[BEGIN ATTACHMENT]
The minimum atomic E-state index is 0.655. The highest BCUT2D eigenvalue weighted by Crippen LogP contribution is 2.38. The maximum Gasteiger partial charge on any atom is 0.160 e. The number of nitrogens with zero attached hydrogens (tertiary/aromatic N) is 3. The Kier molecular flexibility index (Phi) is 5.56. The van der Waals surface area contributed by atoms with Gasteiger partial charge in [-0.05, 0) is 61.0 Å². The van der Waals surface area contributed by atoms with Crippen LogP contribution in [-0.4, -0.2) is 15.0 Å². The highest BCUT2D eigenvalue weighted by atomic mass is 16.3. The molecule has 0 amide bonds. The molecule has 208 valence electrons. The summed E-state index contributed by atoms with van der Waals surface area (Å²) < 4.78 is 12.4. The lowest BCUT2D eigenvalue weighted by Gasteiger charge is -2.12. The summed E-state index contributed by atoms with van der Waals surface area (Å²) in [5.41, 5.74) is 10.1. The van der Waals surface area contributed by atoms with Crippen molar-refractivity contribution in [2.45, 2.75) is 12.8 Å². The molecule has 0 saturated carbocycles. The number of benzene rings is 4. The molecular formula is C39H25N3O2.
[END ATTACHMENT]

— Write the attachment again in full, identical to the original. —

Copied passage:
The minimum atomic E-state index is 0.655. The highest BCUT2D eigenvalue weighted by Crippen LogP contribution is 2.38. The maximum Gasteiger partial charge on any atom is 0.160 e. The number of nitrogens with zero attached hydrogens (tertiary/aromatic N) is 3. The Kier molecular flexibility index (Phi) is 5.56. The van der Waals surface area contributed by atoms with Gasteiger partial charge in [-0.05, 0) is 61.0 Å². The van der Waals surface area contributed by atoms with Crippen LogP contribution in [-0.4, -0.2) is 15.0 Å². The highest BCUT2D eigenvalue weighted by atomic mass is 16.3. The molecule has 0 amide bonds. The molecule has 208 valence electrons. The summed E-state index contributed by atoms with van der Waals surface area (Å²) < 4.78 is 12.4. The lowest BCUT2D eigenvalue weighted by Gasteiger charge is -2.12. The summed E-state index contributed by atoms with van der Waals surface area (Å²) in [5.41, 5.74) is 10.1. The van der Waals surface area contributed by atoms with Crippen molar-refractivity contribution in [2.45, 2.75) is 12.8 Å². The molecule has 0 saturated carbocycles. The number of benzene rings is 4. The molecular formula is C39H25N3O2.